OCEAN CITY – The resort had a great opportunity fall in its proverbial lap this week, one that potentially could bring upwards of 5,000 people and priceless national exposure for the town.
The Ocean City Open will be a four-day showcase of the Association of Volleyball Professionals (AVP) on the beach between Dorchester and Somerset streets on June 18-21 and will be broadcast on ESPN2 during the men’s and women’s finals, giving Ocean City the equivalent of a “90 minute infomercial”, said tour director Don Abramson, who along with Brett Wolfe brought the idea to City Hall Tuesday night.
“This is the type of event that has the players that you saw at the Olympics in China, and the type of event that is covered with live television from ESPN,” said Special Events Director John Sullivan. “They come in six tractor trailer trucks, and it takes very little incoming support to make this happen.”
According to Sullivan, the AVP tour will need to shut down Somerset and Dorchester streets for a period of time to load in all the equipment and two television trucks will be stationed somewhere near those two streets to broadcast the event.
Abramson said that normally these events draw in about 5,000 people, but the AVP Chief Operating Officer Jason Hodell is hopeful that he will draw in more people that the projected number.
“The men’s gold medallist winner who will play in the event played in one of my beach volleyball tournaments in Ocean City years ago, and Hodell has played here in the past, and they just rave about Ocean City,” said Abramson.
The best part for Ocean City might lie in the fact that the national exposure gained from hosting such an event will cost the town virtually nothing.
Wildwood, N.J. was slated to host the event, but decided to cancel, thus opening the door for the Ocean City to swoop in on this year’s event. According to Abramson, if all goes well, Ocean City could be a regular tour stop for the AVP.
“What I’ve negotiated with the AVP is ‘in show’ content,” said Abramson. “So coming in and out of commercials, they will show people fishing or walking on the Boardwalk, and using the skate bowl and enjoying the beaches, so we will essentially have a 90-minute infomercial.”
Abramson also negotiated that the on-air talent will essentially plug the town during their on-camera banter and speak about how great the town is and all the amenities that Ocean City has to offer.
In addition to the national media coverage, the impact on the local economy is alleged to be substantial.
A typical AVP event generates almost $2 million in direct local impact, and more than 900 hotel rooms will be needed just to accommodate the players and those who work on the tour according to Abramson.
City Council members had no reason to be displeased with such an event and convincingly gave their unanimous blessing for Abramson and Wolfe to move forward and work out the specifics with the AVP.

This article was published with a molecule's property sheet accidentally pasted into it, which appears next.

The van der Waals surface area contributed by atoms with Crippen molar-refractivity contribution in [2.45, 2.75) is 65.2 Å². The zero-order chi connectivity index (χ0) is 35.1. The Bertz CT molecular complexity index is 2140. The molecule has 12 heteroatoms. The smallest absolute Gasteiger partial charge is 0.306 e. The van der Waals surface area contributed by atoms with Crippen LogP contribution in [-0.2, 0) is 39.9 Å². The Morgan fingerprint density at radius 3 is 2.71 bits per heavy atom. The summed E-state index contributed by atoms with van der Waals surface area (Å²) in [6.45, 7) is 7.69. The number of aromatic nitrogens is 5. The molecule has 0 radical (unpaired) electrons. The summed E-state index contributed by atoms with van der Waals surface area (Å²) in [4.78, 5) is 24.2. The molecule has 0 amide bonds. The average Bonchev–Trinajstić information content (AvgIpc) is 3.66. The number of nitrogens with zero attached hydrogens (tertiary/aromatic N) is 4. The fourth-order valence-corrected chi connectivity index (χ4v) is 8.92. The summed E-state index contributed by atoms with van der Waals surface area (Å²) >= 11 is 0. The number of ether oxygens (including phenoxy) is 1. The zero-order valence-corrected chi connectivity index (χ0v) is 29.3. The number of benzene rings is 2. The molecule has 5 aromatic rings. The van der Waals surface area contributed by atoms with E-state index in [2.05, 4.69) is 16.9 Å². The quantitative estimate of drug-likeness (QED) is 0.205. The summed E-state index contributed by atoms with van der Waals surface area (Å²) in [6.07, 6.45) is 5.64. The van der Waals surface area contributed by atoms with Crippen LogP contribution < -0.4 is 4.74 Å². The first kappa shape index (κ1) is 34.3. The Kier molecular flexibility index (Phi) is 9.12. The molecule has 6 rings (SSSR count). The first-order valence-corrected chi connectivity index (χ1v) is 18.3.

“It’s hard to say no to that,” said Councilman Jim Hall. “This is the type of event that we like brought to us. You aren’t asking us for any money, and it’s in early June, so my hat goes off to you guys.”
What seemed to be the only hitch in the golden opportunity was the fact that there was another event scheduled for the same area of the beach on that particular weekend, according to Sullivan.
The organizers of Beachfest 2009, an action sports weekend showcasing pro surfing, skateboarding and various other outdoor events, will now be held at the Convention Center, the skatebowl park and in front of Castle in the Sand, after both parties agreed to work together and cross-promote the two events.
The combination of Beachfest, with the national exposure brought on by the AVP tour, mixed with the late June timing, could be a beneficial advertising cocktail of sorts in respects to drawing visitors to the town.
“The first two airings of the show will be great timing for Ocean City as it is actually just before the busy season starts,” said Abramson, “and in addition to the telecast, 200-300 television spots will air in the Mid-Atlantic states three weeks prior to the event, and we will also take advantage of radio and print ads within a four hour drive of Ocean City.”
Men’s beach bolleyball gold medallists Phil Dalhausser and Todd Rogers will play in the event as aforementioned, and the women’s gold medallist team was slated to compete, but may only appear to sign autographs, as Kristy Walsh is due to give birth on that weekend, and the other Misty May-Treanor tore her Achilles tendon on “Dancing with the Stars.”
The AVP has national sponsors for the event but Abramson said that he would be seeking out local and regional sponsors as well.
It should also be noted that the finals for the men’s and women’s beach volleyball event in Beijing were seen in 47.2 million American households during NBC’s primetime coverage.